Sometimes the actuality of something never lives up to the anticipation of it. And sometimes it does. “You want to fuck me hard?” asks a bemused Elly Jackson of the crowd. She’s mid-way through her first-ever London show and the cat-calls are coming, er, hard and fast.
In an entirely non-creepy way, it’s a rhetorical question. Because right now, we, as an indie nation love La Roux. We love the helium-infused take on ‘When Doves Cry’ that is ‘Quicksand’, we love the beaming red quiff that seems to levitate off her head, we love
the fact she’s much more believable as a Big-In-2009 prospect than some other female electro-pop stars we could mention (cough… Little Boots). We love her so much that we might actually be receiving a cease-and-desist notice in case we ‘do a Glenn Close’. We love her so much that… that… we can only be horribly disappointed by her live performance. Can’t we?
The signs are not good. The stage set-up is less than auspicious, with things looking suspiciously like a glorified PA. The ‘band’ seems to consist of little more than La Roux singing over what might as well be a backing track while two Heartbreak-looking electro gimps thump down on keyboards. And should our untouchable pop diva really admit, halfway through the gig, that she’s forgotten to do her flies up?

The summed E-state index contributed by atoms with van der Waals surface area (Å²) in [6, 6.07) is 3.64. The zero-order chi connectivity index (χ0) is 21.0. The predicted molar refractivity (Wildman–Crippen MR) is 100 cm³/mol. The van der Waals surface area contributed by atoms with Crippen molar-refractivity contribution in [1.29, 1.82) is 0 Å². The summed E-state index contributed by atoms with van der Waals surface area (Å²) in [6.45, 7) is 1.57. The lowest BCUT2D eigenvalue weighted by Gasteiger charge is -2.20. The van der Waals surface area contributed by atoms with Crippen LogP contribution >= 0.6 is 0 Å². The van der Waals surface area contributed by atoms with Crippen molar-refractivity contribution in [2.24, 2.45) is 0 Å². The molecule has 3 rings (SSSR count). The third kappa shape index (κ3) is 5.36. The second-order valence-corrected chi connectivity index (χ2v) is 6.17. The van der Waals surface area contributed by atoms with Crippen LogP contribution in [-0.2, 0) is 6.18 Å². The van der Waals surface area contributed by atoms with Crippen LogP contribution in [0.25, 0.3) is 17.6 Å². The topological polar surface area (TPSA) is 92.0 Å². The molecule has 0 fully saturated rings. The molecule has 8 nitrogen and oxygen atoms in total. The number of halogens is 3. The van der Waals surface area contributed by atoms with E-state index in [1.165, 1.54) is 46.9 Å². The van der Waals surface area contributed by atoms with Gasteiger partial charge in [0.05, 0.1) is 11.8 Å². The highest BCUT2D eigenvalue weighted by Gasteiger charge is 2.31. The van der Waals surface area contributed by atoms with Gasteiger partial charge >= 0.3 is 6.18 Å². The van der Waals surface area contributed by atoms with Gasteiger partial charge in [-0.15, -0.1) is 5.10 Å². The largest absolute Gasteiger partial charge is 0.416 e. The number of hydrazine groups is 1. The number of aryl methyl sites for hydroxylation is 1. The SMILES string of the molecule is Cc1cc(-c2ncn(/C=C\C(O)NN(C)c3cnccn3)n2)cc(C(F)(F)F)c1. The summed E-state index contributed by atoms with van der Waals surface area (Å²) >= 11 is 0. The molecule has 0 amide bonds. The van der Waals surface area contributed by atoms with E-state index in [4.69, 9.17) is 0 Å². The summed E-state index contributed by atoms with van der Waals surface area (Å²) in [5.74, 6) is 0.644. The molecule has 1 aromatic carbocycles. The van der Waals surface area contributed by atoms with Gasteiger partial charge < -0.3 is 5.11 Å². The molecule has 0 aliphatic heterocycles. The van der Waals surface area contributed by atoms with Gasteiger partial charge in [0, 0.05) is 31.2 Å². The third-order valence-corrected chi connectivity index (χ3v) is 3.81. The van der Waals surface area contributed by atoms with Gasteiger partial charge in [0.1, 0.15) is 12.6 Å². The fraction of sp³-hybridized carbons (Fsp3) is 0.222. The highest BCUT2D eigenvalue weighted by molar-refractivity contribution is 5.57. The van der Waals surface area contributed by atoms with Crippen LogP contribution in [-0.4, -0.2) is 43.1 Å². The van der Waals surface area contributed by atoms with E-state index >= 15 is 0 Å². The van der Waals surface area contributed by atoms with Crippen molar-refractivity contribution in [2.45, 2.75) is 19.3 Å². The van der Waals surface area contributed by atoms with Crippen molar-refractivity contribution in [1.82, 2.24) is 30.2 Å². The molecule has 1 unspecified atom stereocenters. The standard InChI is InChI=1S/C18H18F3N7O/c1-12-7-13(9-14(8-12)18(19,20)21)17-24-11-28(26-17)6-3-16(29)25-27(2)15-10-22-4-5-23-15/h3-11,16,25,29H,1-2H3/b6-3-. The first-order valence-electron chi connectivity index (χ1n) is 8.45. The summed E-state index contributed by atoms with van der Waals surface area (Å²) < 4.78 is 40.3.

And yet, through some alchemy, the show totally transcends its limitations. This is partly to Elly charming the disco pants off us; her post-song banter shows her to be genuinely shocked at the crowd’s reception. She says ‘This is AMAZING!’ at least 12 times and chastises them for singing along to a song they shouldn’t know (yet they do).
But more than that, it’s her songs that really seal the deal. ‘Toy’ and ‘Bulletproof’ sparkle with a joie de vivre that makes us want to leap up and hug the sun. Like some prancing hybrid of Erasure and The Knife, they are little bits of melodic heaven, bound up by a fake bravado that breaks just like a little girl.
“You want to fuck me hard?” she continues in a tone that’s both sarcastic and amused. “Well, that’s never going to happen.” OK, scratch that part about disappointment. We love her even more now.